Resurgent dollar bulls
Markets had a nervy end to the week, with the recent themes of risk aversion and higher commodity prices showing no signs of abating. For currencies, this nervousness played into the hands of those resurgent dollar bulls. Add another strong U.S jobs report into the melting pot, and the greenback finished the week very much top of the class. For once, the ADP and Nonfarm figures aligned. Before the war in Ukraine, this news of a stronger than expected labor report would have convinced markets that the Fed were likely to go on a rate-hike bender, but as we said last week, global growth is likely to be negatively impacted by the war, and this will give the Fed and friends some serious cause for caution.
Over the border to safety
The UN said over the weekend that over 1.5 million refugees have now fled Ukraine. The constant avalanche of companies severing ties and association with Russia and Russian entities is not slowing either. Both Visa and Mastercard suspended their respective Russian operations over the weekend, but whilst they may control over 90% of the global payments market between them, Russian banks downplayed the significance of the move. However, the slew of sanctions continues to impact every-day life for Russians, even if their suffering cannot be compared to that of the people of Ukraine in just now.
How low can you go, Euro?
With that strong greenback across the board, and the single currency faltering, EUR/USD is heading back to levels not witnessed since the beginning of Covid. A strong move under 1.1100 ensued on Friday afternoon, and the pace of this decline has really caught the eye. This week’s ECB meeting may offer only a temporary stay of execution for the relentless selling. The ECB have an unenviable task ahead of themselves, however. Caught between surging inflation (and higher to come), and impending weaker growth for the region, they look damned if they do move on rates, or damned if they don’t.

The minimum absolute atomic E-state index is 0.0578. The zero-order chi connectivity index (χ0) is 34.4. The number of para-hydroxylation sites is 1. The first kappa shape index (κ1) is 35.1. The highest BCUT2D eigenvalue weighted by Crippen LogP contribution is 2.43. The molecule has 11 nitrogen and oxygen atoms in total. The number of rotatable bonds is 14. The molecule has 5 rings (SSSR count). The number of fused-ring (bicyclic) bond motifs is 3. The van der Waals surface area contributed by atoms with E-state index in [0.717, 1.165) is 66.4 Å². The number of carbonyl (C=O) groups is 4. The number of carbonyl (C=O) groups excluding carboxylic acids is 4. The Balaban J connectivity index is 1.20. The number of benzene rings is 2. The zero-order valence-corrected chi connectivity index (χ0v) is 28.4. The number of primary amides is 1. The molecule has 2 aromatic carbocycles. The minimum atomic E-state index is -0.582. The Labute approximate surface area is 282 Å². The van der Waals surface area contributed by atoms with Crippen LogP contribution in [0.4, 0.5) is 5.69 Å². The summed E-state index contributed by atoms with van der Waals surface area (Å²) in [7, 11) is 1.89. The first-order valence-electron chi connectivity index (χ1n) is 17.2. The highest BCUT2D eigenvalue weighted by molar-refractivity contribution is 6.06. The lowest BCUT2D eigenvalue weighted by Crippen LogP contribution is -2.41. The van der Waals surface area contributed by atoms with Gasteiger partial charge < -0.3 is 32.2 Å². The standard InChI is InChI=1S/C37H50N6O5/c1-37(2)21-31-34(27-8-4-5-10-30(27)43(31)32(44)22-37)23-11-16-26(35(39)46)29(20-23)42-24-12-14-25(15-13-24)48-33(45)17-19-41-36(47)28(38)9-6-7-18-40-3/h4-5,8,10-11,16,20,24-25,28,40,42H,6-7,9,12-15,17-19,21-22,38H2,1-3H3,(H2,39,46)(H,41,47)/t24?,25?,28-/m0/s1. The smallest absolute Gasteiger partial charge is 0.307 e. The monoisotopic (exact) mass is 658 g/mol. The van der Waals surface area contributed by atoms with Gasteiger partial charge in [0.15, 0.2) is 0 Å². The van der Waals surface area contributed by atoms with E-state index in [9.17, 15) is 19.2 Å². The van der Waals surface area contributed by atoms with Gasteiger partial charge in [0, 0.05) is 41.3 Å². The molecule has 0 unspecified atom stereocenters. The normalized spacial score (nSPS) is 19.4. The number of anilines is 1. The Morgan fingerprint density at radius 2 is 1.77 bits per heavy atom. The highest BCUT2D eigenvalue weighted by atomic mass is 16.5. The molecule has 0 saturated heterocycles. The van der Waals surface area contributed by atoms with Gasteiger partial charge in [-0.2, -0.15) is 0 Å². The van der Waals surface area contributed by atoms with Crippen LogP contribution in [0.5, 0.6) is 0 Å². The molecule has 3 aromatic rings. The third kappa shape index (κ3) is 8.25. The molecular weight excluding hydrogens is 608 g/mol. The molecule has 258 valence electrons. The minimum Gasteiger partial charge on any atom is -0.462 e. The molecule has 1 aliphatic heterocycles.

Sterling slides too…
GBP/USD succumbed to that feisty dollar on Friday too, with the pair also registering a sharp decline, if perhaps a slightly more digestible one to just under 1.3200. Indeed, with GBP/EUR now at 1.2100, the pound has been far more insulated, despite the UK economy likely to feel the pinch just as much as the rest, going forward.
What is happening today, and this week?
Slow start to the week today on the data front, with the latest German Retail Sales out earlier this morning. A 10.3% YoY gain was released after a flat, Covid-impacted print in December.
Beyond today, it is another big week ahead for keynote data, with the latest ECB meeting (see above), as well as Euro-area GDP, U.S Inflation, and the latest Canadian jobs. In the UK, we are due the latest GDP print, as well as Industrial and Manufacturing Production.